A look back at the men’s shot put at the IAAF World Championships
The first world champion in Helsinki was expected to be Udo Beyer, who had set a world record 22.22m in June but injured he could only finish sixth as the gold went to third-ranked Edward Sarul.
The Pole led early on but was lying second behind Ulf Timmermann’s 21.16m until the last round when he produced a winning 21.39m.
Italian Allessandro Andrei was the home nation’s favourite in Rome in 1987 having set a recent 22.91m world record and he set a championship record 21.57m in qualifying. European champion Werner Gunthor broke this with his opening throw of 21.63m. American John Brenner took the lead with 21.75m in the second but the Swiss responded with 22.12m in the fourth and 22.23m in the final round when he was booed by the partisan Italian crowd. Andrei improved to 21.88m to take second.
In Tokyo in 1991, Gunthor again saved his best for last winning easily with a 21.67m final throw but his 21.61m opener was almost a metre up on the second best thrower.
Paul Edwards was a surprise British finalist in 10th which remains Britain’s best ever result in the event.
Gunthor was a disappointing fourth in the 1992 Olympics but bounced back to win his third world gold in Stuttgart in 1993 but he had a better contest from his opponents than he’d had in Japan. This time he opened with a huge 21.97m though world record-holder Randy Barnes, who was returning from a two-year doping ban, twice went out to 21.80m to take second.
In 1995 in Gothenburg, the distances were down with John Godina, who had qualified for the discus final earlier in the day, winning easily with a 21.47m opener with Barnes in third.
In 1997, Godina was only fourth in the US trials, but got a wild card invitation from the IAAF to Athens as defending champion. He had a consistent series with five throws between 21.19m and 21.44m and thought he was second to Aleksandr Bagach’s 21.47m until five days later it was announced the Ukrainian was disqualified for a doping offence. Mark Proctor, who generally didn’t have a good major Games record, came close to the final with his 19.63m falling 20cm short of qualifying.
Godina could only finish a poor seventh in Seville in 1999 and it looked like the 1997 silver medallist Oliver-Sven Buder would win after a 21.42m throw in the fourth round. However, CJ Hunter set a PB of 21.79m to give America their third successive gold.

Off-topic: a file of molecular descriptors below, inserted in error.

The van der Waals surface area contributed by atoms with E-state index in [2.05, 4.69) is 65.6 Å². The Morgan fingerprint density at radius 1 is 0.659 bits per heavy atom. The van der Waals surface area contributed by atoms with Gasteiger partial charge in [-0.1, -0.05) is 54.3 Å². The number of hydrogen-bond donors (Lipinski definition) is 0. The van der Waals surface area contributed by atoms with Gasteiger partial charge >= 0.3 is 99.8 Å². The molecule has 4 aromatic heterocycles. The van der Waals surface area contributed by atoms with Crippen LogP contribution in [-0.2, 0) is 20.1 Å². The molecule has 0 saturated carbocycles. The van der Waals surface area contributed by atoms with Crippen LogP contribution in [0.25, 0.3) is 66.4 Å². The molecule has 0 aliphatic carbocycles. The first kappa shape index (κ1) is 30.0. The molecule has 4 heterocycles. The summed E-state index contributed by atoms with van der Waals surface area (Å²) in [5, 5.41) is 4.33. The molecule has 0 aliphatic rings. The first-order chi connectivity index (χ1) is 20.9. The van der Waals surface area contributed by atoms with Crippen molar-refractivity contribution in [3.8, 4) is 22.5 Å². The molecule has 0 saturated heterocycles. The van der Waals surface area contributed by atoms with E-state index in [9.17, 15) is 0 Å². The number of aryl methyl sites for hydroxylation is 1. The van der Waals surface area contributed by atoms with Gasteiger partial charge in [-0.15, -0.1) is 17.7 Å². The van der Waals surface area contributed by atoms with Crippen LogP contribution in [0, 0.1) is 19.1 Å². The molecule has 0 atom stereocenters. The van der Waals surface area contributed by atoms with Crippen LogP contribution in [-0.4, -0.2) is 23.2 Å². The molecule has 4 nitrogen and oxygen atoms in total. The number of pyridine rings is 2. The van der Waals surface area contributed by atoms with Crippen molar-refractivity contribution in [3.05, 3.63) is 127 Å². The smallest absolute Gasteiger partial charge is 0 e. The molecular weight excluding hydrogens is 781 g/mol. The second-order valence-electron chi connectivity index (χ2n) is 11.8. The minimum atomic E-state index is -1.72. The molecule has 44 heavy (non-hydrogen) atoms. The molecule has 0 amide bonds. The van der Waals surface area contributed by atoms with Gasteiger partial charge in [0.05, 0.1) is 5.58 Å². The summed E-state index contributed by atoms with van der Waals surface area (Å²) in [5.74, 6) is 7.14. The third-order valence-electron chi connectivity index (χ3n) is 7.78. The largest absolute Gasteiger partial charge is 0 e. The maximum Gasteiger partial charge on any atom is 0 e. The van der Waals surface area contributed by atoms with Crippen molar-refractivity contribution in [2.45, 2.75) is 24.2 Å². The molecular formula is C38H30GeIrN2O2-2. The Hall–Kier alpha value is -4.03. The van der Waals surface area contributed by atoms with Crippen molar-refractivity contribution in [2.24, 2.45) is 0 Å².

Godina was back to form in Edmonton in 2001 and the American opened with throws of 21.87m and 21.80m to take gold from his team-mate Adam Nelson.
Andrey Mikhnevich was initially tenth in Canada but was then disqualified for two years and sadly he returned for Paris in 2003 and took gold easily with 21.69m. Nelson was again second and Godina dropped to eighth.
Godina was seemingly in good form for Helsinki in 2005 having set a world-leading 22.20 earlier in the season but in Finland, he failed to qualify for the final. The USA still won gold though as Nelson won easily opening with 21.73m and having a 21.68m as back up. Carl Myerscough initially finished 12th and last, but did manage a 20 metre throw in qualifying. He gained a place though when in 2013, the 2004 Olympic champion Yuriy Belonog’s sample was retested and he was retrospectively disqualified.
American domination continued in Osaka in 2007 when it was Reese Hoffa’s turn to win gold. Opening with 21.81m, he improved to 22.04m and had the best four throws of the competition. Nelson won his fourth successive medal as he took silver with Mikhnevich winning bronze for Belarus.
Hoffa was back for Berlin in 2009 but he could only finish fourth as the 2005 champion Christian Cantwell kept the USA in gold position. He opened with 21.54m but lost the lead to Olympic champion Tomasz Majewski’s 21.68m fourth round and then the Pole improved to 21.91m in the fifth but Cantwell responded with a 22.03m to take gold.
Myerscough achieved a British World Championships best of 20.17m in qualifying and ended up 11th again in the final with a disappointing 18.42m.
American domination ended in Berlin as Cantwell and Hoffa could only finish fourth and fifth, with Ryan Whiting seventh and Nelson eighth. The 21-year-old David Storl surprised in qualifying with a PB 21.50m and the young German took the lead with 21.60m in the second round.
The world leader Dylan Armstrong of Canada narrowly edged into the lead in the fourth round with a 21.64m throw. Storl though responded with his third PB in Korea with a 21.78m final throw to snatch gold and become the youngest ever champion.
In Moscow in 2013, Storl, who just lost out on gold in the 2012 Olympics, showed his competitive spirit as he again came from behind to throw 21.73m in the fourth round to retain his title. Whiting improved to take American silver thanks to a 21.57m opener with Armstrong taking bronze. Hoffa finished fourth and double Olympic champion Majewski could only finish sixth.
Year | Winner | Jump | GB position and mark
1983 Edward Sarul (POL) 21.39 No competitor
1987 Werner Gunthor (SUI) 22.23 No competitor
1991 Werner Gunthor (SUI) 21.67 10 Paul Edwards 18.91 (19.28q)
1993 Werner Gunthor (SUI) 21.97 NQ Paul Edwards 19.00
1995 John Godina (USA) 21.47 NQ Mark Proctor 18.08
1997 John Godina (USA) 21.44 NQ Shaun Pickering 18.10
1999 CJ Hunter (USA) 21.79 NQ Mark Proctor 19.63
2001 John Godina (USA) 21.87 NQ Mark Proctor 17.75
2003 Andrey Mikhnevich (BLR) 21.69 NQ Carl Myerscough 19.51
2005 Adam Nelson (USA) 21.75 11- Carl Myerscough 19.67 (20.07q)
2007 Reese Hoffa (USA) 22.04 No competitor
2009 Christian Cantwell (USA) 22.03 11 Carl Myerscough 18.42 (20.17q)
2011 David Storl (GER) 21.78 No competitor
2013 David Storl (GER) 21.73 No competitor
Points table (8 for 1st etc)
1. USA 160
2. GER 77
3. UKR 40
4. BLR 31
5. FIN 28
6. SUI 24
7. POL 23
8. URS 15
9. CAN 14
10. NED 12
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